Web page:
If we take an overall view of the AWB Region the most obvious and striking feature of the geography is the extent of Deserts, and taking a closer view of the 25 largest Deserts in the World we see that outside of the two Polar Desert Regions we find that the Sahara and Arabian Deserts are by far the two largest Hot Deserts in the world, the top 25 list is completed by two Deserts in Iran, the Dasht e Kavir and the Dasht e Lut. Thus four out of the top 25 largest Deserts in the world fall within the AWB Region.
Deserts are far from being just monolithic areas of sand dunes, they are complex systems, and to understand more about them as the biggest influence on bird life (and everything else besides) learn more here about deserts.
Deserts are not just static either, there is an ongoing process of desertification often related to Climate Change on the fringes of many Deserts. To some extent, particularly in the Arab Gulf States, where rapid growth of cities and urbanisation has taken place over the last four decades, the significant use of recycled waste water for the watering of public reservations, parks and gardens has counteracted this desertification effect. This is typified by the New water recycling plant in Al Nahda in the Enirate of Dubai.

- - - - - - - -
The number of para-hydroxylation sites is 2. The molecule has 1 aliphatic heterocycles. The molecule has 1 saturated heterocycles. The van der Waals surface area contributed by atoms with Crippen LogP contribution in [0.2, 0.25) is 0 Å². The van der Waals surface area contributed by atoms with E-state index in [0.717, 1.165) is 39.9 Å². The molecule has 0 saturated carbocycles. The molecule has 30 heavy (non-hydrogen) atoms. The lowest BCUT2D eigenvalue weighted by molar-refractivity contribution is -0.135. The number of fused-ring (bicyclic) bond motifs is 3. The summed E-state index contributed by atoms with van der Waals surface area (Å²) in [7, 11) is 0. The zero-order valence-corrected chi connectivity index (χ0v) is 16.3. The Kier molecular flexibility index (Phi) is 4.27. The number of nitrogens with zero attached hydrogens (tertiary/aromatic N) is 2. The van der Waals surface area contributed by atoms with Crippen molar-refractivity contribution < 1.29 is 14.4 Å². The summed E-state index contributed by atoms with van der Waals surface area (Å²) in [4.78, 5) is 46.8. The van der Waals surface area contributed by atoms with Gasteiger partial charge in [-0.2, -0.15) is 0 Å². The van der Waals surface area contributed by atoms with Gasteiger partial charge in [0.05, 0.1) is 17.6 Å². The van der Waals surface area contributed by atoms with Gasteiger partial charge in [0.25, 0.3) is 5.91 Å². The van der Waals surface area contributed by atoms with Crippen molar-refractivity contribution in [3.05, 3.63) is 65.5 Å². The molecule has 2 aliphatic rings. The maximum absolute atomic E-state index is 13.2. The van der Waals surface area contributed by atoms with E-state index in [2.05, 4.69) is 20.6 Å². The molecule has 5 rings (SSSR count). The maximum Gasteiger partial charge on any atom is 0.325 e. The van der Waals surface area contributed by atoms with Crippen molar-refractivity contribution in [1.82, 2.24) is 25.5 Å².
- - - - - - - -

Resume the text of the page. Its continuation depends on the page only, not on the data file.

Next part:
Also stretching right across northern Africa along the southern edge of the Sahara is The Sahel Region. This is a transition region from the Sahara Desert to the grasslands further south. All the Sahel states have currently got together on a major project called The Great Green Wall, to plant millions of trees across the region to restore the diversity of ecosystems across the sub-Saharan African landscape.
Dedicating itself to the wellbeing of both the varied cultures and wildlife of the Sahara is the Sahara Conservation Fund … where you will discover what amazing kaleidoscopes of colours and highly specialized wildlife that deserts truly are.
Being what it is and where it is, The Sahara Desert is by far the largest single factor affecting all Palearctic Bird Migration Flyways into sub-Sahara Africa, and the maintenance of all suitable staging posts is now of tremendous importance, following many years of decline, and all resources need to be employed wherever it is possible.
Further info about the Sahara Desert can be found here.